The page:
Comment: Several commenters recommended changing new Sec. 300.307(a)(2) (proposed Sec. 300.307(a)(3)) to require that State criteria "may" rather than "must" permit a process that determines if a child responds to research-based intervention in order to be consistent with section 614(b)(6)(B) of the Act.

Discussion: Making the requested change to new Sec. 300.307(a)(2) (proposed Sec. 300.307(a)(3)) would be inconsistent with the Act. Section 614(b)(6)(B) of the Act gives LEAs the option of using a process that determines if a child responds to research-based interventions.

Changes: None.

Comment: Several commenters recommended that the regulations include a statement that discrepancy models have been discredited and that there is no evidence that they can be applied in a valid and reliable manner. Several commenters recommended that the Department urge States, at least through guidance, to eliminate provisions under State laws that permit the use of discrepancy models.

Discussion: We do not believe it is appropriate to add language in the regulations discouraging the use of discrepancy models to identify children with SLD. We removed current Sec. 300.541(a)(2), which required States to use a discrepancy model to determine whether a child has an SLD, because section 614(b)(6) of the Act now specifies that an LEA shall not be required to consider a severe discrepancy in determining whether a child has an SLD. New Sec. 300.307(a)(2) (proposed Sec. 300.307(a)(3)) requires States to permit the use of a process that examines whether the child responds to scientific, research-based interventions as part of the information reviewed to determine whether a child has an SLD. The regulations reflect the Department's position on the identification of children with SLD and our support for models that focus on assessments that are related to instruction and promote intervention for identified children.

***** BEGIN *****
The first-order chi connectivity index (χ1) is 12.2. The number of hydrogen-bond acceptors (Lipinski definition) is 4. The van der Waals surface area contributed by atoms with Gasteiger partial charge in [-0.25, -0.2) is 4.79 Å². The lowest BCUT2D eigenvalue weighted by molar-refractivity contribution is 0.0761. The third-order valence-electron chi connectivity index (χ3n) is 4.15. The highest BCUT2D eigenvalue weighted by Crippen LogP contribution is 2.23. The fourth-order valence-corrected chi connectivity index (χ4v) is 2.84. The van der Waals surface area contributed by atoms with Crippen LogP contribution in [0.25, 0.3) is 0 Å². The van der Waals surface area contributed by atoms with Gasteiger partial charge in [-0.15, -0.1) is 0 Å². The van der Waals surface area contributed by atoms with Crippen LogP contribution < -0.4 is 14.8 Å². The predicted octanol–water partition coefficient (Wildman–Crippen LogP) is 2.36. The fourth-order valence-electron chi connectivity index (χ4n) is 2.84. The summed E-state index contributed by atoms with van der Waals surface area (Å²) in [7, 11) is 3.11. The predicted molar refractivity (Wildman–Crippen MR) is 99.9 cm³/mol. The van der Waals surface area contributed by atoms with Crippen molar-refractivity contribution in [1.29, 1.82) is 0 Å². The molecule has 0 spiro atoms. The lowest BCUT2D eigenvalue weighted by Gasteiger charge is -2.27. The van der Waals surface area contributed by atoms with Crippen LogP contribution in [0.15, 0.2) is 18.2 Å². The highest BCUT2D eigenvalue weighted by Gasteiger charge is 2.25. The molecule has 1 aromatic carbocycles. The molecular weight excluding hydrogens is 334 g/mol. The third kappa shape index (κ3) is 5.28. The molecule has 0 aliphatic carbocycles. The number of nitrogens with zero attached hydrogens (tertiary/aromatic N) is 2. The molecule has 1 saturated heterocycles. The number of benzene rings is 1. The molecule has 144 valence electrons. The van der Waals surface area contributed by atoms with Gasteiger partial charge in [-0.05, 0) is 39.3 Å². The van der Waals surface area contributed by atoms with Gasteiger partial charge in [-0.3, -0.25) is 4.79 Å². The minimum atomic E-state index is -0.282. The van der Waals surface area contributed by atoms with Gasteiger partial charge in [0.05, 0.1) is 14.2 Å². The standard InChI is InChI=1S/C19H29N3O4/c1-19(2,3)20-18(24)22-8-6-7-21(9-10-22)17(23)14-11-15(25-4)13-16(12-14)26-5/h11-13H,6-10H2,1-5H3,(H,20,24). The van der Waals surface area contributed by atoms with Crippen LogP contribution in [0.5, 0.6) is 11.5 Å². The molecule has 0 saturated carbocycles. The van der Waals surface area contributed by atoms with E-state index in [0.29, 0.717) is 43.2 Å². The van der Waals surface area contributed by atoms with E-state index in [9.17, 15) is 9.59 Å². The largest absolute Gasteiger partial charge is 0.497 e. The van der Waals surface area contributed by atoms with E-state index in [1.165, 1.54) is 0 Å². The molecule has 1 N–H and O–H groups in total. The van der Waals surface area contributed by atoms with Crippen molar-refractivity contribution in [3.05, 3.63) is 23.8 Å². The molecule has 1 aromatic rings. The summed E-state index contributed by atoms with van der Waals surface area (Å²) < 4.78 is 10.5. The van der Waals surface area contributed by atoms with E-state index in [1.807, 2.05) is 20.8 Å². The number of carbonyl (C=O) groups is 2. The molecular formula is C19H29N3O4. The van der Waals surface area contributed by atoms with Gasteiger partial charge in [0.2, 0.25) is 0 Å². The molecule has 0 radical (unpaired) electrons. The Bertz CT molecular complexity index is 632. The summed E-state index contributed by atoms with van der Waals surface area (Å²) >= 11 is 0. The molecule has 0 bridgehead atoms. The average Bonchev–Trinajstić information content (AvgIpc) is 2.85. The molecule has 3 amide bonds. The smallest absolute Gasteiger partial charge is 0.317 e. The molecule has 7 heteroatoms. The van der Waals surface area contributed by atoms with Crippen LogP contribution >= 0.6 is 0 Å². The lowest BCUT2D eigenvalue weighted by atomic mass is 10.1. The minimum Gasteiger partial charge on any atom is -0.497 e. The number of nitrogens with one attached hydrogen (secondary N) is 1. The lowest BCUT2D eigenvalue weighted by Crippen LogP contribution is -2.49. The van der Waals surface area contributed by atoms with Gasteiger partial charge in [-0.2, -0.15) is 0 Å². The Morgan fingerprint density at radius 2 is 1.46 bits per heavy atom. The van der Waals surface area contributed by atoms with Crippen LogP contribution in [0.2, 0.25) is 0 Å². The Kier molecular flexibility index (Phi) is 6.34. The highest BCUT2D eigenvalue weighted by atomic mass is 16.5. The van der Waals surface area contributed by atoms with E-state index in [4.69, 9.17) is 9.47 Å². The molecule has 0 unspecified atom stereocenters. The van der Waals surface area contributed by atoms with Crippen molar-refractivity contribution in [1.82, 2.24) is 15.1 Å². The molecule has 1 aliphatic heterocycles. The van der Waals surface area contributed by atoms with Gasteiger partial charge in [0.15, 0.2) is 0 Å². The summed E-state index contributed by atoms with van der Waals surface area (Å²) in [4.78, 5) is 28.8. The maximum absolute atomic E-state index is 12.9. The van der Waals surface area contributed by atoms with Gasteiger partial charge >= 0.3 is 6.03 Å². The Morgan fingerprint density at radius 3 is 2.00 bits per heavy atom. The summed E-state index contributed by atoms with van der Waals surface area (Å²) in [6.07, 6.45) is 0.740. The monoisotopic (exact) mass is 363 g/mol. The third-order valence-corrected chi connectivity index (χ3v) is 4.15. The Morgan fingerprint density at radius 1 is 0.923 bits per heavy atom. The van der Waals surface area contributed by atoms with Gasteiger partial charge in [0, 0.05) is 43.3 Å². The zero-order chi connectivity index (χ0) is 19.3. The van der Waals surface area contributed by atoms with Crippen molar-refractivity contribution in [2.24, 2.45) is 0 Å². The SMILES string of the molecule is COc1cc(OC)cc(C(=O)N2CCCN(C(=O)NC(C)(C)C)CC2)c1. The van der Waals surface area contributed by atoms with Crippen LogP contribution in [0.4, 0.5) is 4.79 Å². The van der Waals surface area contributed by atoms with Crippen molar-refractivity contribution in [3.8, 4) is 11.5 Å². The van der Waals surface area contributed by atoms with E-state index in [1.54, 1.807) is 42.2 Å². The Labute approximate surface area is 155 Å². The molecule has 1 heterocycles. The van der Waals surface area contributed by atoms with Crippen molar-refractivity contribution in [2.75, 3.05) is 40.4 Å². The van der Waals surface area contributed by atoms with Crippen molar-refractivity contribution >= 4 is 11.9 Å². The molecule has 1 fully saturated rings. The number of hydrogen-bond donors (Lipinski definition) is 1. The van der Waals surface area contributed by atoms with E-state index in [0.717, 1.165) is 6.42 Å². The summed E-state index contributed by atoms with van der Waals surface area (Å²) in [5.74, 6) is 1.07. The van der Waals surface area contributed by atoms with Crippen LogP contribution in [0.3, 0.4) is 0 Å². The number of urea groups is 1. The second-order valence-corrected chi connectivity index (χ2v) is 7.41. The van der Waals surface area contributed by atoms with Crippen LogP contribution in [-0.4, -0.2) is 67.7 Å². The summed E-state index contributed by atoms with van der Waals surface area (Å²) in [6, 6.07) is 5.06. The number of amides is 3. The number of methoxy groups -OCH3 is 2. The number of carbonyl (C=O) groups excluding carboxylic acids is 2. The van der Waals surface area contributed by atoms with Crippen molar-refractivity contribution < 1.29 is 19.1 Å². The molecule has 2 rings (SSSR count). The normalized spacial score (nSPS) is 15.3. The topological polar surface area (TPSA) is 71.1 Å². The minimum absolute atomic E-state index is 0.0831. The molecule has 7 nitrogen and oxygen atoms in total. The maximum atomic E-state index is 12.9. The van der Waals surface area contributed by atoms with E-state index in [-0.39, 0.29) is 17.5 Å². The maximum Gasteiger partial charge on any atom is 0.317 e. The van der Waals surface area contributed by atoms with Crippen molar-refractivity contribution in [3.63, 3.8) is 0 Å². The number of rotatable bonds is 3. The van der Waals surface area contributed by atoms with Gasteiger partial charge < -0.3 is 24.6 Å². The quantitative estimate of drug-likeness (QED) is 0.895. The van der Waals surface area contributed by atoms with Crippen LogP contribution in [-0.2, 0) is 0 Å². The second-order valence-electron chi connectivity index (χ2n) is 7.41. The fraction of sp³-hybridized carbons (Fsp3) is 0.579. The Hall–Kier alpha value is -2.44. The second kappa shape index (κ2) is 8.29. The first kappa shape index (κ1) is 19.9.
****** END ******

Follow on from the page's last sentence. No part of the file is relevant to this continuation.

Changes: None.

Comment: One commenter recommended that any guidance the Department issues on RTI models should emphasize that RTI represents a shift in how children are identified for special education services and not just an additional task that special education teachers must do.